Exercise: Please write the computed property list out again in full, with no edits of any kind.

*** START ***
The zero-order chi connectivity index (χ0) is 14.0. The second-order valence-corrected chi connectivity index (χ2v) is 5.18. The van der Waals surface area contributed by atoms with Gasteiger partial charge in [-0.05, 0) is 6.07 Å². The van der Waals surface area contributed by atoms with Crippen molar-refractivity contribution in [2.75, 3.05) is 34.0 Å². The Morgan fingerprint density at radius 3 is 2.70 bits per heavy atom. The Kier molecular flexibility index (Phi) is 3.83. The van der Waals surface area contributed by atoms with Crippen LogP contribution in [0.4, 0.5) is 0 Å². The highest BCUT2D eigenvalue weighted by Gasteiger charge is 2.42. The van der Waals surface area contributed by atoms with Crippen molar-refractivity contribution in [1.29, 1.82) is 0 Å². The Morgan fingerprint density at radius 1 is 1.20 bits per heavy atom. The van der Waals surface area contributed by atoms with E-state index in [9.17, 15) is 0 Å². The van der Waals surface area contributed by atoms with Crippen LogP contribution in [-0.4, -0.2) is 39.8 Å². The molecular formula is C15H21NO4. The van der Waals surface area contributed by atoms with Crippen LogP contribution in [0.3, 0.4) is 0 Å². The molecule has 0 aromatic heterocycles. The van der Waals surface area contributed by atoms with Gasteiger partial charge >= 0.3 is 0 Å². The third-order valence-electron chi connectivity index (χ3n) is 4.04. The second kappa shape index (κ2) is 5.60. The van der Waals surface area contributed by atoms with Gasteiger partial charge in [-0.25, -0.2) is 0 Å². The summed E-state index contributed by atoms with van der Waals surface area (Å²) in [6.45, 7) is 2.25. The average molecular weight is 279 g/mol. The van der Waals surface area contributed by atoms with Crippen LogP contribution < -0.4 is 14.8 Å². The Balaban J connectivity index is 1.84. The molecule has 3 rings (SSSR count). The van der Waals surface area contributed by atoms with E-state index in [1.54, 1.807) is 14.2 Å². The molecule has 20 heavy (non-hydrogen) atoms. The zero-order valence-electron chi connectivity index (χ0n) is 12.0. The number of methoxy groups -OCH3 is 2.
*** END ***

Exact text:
The zero-order chi connectivity index (χ0) is 14.0. The second-order valence-corrected chi connectivity index (χ2v) is 5.18. The van der Waals surface area contributed by atoms with Gasteiger partial charge in [-0.05, 0) is 6.07 Å². The van der Waals surface area contributed by atoms with Crippen molar-refractivity contribution in [2.75, 3.05) is 34.0 Å². The Morgan fingerprint density at radius 3 is 2.70 bits per heavy atom. The Kier molecular flexibility index (Phi) is 3.83. The van der Waals surface area contributed by atoms with Crippen LogP contribution in [0.4, 0.5) is 0 Å². The highest BCUT2D eigenvalue weighted by Gasteiger charge is 2.42. The van der Waals surface area contributed by atoms with Crippen molar-refractivity contribution in [1.29, 1.82) is 0 Å². The Morgan fingerprint density at radius 1 is 1.20 bits per heavy atom. The van der Waals surface area contributed by atoms with E-state index in [9.17, 15) is 0 Å². The van der Waals surface area contributed by atoms with Crippen LogP contribution in [-0.4, -0.2) is 39.8 Å². The molecular formula is C15H21NO4. The van der Waals surface area contributed by atoms with Crippen LogP contribution in [0.3, 0.4) is 0 Å². The molecule has 0 aromatic heterocycles. The van der Waals surface area contributed by atoms with Gasteiger partial charge >= 0.3 is 0 Å². The third-order valence-electron chi connectivity index (χ3n) is 4.04. The second kappa shape index (κ2) is 5.60. The van der Waals surface area contributed by atoms with Gasteiger partial charge in [-0.25, -0.2) is 0 Å². The summed E-state index contributed by atoms with van der Waals surface area (Å²) in [6.45, 7) is 2.25. The average molecular weight is 279 g/mol. The van der Waals surface area contributed by atoms with Crippen LogP contribution < -0.4 is 14.8 Å². The Balaban J connectivity index is 1.84. The molecule has 3 rings (SSSR count). The van der Waals surface area contributed by atoms with E-state index in [1.54, 1.807) is 14.2 Å². The molecule has 20 heavy (non-hydrogen) atoms. The zero-order valence-electron chi connectivity index (χ0n) is 12.0. The number of methoxy groups -OCH3 is 2.